2.2   Its worth stressing the impact is generally seen in pressure on food prices rather than availability; the point on availability was demonstrated as supplies were maintained despite the disruption of Covid. The UK is a rich country and able to compete in the global market for supplies. However, rising prices disproportionality impact the budget and choice of lower income households who spend a much higher proportion of their income on food.

2.3   The current war in Ukraine is an unfortunate extreme example of how restricted distribution of commodities can impact on the UK market. There was already a rise in oil and gas price before the war as global trade resumed post covid and demand for energy rose rapidly. That was exacerbated by restrictions of oil and gas from Russia together with key commodities such as cereals, sunflower oil and maize from Ukraine and Russia. The reduction in supply pushed up prices and the combined impact has been significant on the UK food supply chain. The increase in prices for all these commodities has fed through the supply chain in rapidly rising food price inflation, the highest for over a decade.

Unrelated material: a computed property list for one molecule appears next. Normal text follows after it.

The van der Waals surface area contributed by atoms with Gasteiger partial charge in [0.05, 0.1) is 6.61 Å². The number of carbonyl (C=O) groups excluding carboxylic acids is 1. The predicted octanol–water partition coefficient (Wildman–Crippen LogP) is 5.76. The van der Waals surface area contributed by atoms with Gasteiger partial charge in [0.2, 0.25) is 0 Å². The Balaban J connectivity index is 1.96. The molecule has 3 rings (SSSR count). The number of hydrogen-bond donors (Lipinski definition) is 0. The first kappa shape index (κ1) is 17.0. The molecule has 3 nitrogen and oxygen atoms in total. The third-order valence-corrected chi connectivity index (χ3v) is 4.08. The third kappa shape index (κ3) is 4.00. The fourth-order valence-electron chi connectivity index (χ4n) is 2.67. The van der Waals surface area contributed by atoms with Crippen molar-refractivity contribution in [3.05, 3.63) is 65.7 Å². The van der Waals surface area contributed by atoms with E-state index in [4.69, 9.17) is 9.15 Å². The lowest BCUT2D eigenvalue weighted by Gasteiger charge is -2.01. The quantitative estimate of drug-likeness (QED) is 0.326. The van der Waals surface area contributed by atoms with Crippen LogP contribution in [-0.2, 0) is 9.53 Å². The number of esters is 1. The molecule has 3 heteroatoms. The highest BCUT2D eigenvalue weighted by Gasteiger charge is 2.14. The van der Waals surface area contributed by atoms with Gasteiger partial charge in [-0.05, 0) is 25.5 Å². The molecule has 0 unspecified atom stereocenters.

2.4   The last time we saw similar conditions was in 2008 when a combination of increased demand for oil and agricultural commodities combined with poor harvests led to rapid increases in food prices. The situation was also exacerbated by the actions of some major agricultural producing countries to reduce exports to protect domestic supplies. The Ukraine war has also demonstrated this, although we were heavily reliant on certain crops such as sunflower oil, the wider impact on the global trade of grain also has had a significant impact on prices.